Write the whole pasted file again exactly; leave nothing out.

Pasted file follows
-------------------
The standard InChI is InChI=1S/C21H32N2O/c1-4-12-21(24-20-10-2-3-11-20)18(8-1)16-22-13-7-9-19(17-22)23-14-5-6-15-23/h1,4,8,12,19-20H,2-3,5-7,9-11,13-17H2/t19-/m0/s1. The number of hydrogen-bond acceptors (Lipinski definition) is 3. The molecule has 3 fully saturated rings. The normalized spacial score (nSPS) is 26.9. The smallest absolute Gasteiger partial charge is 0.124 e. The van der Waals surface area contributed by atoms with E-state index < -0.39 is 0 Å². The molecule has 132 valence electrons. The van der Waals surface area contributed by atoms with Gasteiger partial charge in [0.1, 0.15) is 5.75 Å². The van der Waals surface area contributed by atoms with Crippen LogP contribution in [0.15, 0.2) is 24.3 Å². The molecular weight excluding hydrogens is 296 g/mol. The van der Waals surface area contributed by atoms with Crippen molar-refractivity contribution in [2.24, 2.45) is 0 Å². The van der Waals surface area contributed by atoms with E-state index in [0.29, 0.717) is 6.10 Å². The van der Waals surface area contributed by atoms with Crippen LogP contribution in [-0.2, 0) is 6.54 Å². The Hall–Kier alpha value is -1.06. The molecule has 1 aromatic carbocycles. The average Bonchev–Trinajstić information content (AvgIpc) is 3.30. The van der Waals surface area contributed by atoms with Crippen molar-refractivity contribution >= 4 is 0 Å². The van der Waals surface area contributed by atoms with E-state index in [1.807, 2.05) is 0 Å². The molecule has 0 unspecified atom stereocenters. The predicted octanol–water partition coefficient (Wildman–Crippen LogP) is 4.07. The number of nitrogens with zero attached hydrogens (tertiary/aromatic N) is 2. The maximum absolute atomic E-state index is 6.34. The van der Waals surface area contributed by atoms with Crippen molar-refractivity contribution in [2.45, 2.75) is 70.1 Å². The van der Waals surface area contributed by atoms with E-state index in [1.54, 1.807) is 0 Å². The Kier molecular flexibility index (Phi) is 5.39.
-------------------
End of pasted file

The standard InChI is InChI=1S/C21H32N2O/c1-4-12-21(24-20-10-2-3-11-20)18(8-1)16-22-13-7-9-19(17-22)23-14-5-6-15-23/h1,4,8,12,19-20H,2-3,5-7,9-11,13-17H2/t19-/m0/s1. The number of hydrogen-bond acceptors (Lipinski definition) is 3. The molecule has 3 fully saturated rings. The normalized spacial score (nSPS) is 26.9. The smallest absolute Gasteiger partial charge is 0.124 e. The van der Waals surface area contributed by atoms with E-state index < -0.39 is 0 Å². The molecule has 132 valence electrons. The van der Waals surface area contributed by atoms with Gasteiger partial charge in [0.1, 0.15) is 5.75 Å². The van der Waals surface area contributed by atoms with Crippen LogP contribution in [0.15, 0.2) is 24.3 Å². The molecular weight excluding hydrogens is 296 g/mol. The van der Waals surface area contributed by atoms with Crippen molar-refractivity contribution in [2.24, 2.45) is 0 Å². The van der Waals surface area contributed by atoms with E-state index in [0.29, 0.717) is 6.10 Å². The van der Waals surface area contributed by atoms with Crippen LogP contribution in [-0.2, 0) is 6.54 Å². The Hall–Kier alpha value is -1.06. The molecule has 1 aromatic carbocycles. The average Bonchev–Trinajstić information content (AvgIpc) is 3.30. The van der Waals surface area contributed by atoms with Crippen molar-refractivity contribution >= 4 is 0 Å². The van der Waals surface area contributed by atoms with E-state index in [1.807, 2.05) is 0 Å². The molecule has 0 unspecified atom stereocenters. The predicted octanol–water partition coefficient (Wildman–Crippen LogP) is 4.07. The number of nitrogens with zero attached hydrogens (tertiary/aromatic N) is 2. The maximum absolute atomic E-state index is 6.34. The van der Waals surface area contributed by atoms with Crippen molar-refractivity contribution in [2.45, 2.75) is 70.1 Å². The van der Waals surface area contributed by atoms with E-state index in [1.54, 1.807) is 0 Å². The Kier molecular flexibility index (Phi) is 5.39.